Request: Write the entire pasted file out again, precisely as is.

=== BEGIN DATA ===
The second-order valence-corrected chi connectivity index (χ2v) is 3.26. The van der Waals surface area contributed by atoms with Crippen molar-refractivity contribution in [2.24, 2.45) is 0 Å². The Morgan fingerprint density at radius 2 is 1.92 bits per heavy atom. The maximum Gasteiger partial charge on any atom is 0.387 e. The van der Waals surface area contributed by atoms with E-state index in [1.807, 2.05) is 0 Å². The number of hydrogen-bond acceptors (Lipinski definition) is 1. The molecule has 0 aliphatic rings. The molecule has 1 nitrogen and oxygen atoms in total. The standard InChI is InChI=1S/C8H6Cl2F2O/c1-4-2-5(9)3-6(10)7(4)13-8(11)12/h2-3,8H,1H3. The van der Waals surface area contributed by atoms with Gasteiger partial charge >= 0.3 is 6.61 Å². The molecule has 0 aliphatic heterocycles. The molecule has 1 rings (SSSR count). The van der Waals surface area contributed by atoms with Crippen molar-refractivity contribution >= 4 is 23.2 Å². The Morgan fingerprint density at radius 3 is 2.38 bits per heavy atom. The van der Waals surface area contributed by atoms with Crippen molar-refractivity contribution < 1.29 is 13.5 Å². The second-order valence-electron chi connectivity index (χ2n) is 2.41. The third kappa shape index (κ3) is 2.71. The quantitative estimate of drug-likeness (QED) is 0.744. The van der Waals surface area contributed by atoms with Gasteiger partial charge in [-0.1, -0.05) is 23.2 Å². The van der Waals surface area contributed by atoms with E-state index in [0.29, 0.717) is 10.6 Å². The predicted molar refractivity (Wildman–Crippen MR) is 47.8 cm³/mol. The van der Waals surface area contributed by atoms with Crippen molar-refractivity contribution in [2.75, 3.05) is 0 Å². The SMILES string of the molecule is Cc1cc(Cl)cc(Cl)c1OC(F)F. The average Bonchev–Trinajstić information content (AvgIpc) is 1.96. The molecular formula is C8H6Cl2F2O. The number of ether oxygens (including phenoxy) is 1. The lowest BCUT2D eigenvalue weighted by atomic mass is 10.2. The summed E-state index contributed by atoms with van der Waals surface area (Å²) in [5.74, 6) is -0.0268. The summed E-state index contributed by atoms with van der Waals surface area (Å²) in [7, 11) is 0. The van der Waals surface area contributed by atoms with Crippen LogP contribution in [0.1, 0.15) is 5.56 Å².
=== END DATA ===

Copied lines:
The second-order valence-corrected chi connectivity index (χ2v) is 3.26. The van der Waals surface area contributed by atoms with Crippen molar-refractivity contribution in [2.24, 2.45) is 0 Å². The Morgan fingerprint density at radius 2 is 1.92 bits per heavy atom. The maximum Gasteiger partial charge on any atom is 0.387 e. The van der Waals surface area contributed by atoms with E-state index in [1.807, 2.05) is 0 Å². The number of hydrogen-bond acceptors (Lipinski definition) is 1. The molecule has 0 aliphatic rings. The molecule has 1 nitrogen and oxygen atoms in total. The standard InChI is InChI=1S/C8H6Cl2F2O/c1-4-2-5(9)3-6(10)7(4)13-8(11)12/h2-3,8H,1H3. The van der Waals surface area contributed by atoms with Gasteiger partial charge >= 0.3 is 6.61 Å². The molecule has 0 aliphatic heterocycles. The molecule has 1 rings (SSSR count). The van der Waals surface area contributed by atoms with Crippen molar-refractivity contribution >= 4 is 23.2 Å². The Morgan fingerprint density at radius 3 is 2.38 bits per heavy atom. The van der Waals surface area contributed by atoms with Crippen molar-refractivity contribution < 1.29 is 13.5 Å². The second-order valence-electron chi connectivity index (χ2n) is 2.41. The third kappa shape index (κ3) is 2.71. The quantitative estimate of drug-likeness (QED) is 0.744. The van der Waals surface area contributed by atoms with Gasteiger partial charge in [-0.1, -0.05) is 23.2 Å². The van der Waals surface area contributed by atoms with E-state index in [0.29, 0.717) is 10.6 Å². The predicted molar refractivity (Wildman–Crippen MR) is 47.8 cm³/mol. The van der Waals surface area contributed by atoms with Crippen molar-refractivity contribution in [2.75, 3.05) is 0 Å². The SMILES string of the molecule is Cc1cc(Cl)cc(Cl)c1OC(F)F. The average Bonchev–Trinajstić information content (AvgIpc) is 1.96. The molecular formula is C8H6Cl2F2O. The number of ether oxygens (including phenoxy) is 1. The lowest BCUT2D eigenvalue weighted by atomic mass is 10.2. The summed E-state index contributed by atoms with van der Waals surface area (Å²) in [5.74, 6) is -0.0268. The summed E-state index contributed by atoms with van der Waals surface area (Å²) in [7, 11) is 0. The van der Waals surface area contributed by atoms with Crippen LogP contribution in [0.1, 0.15) is 5.56 Å².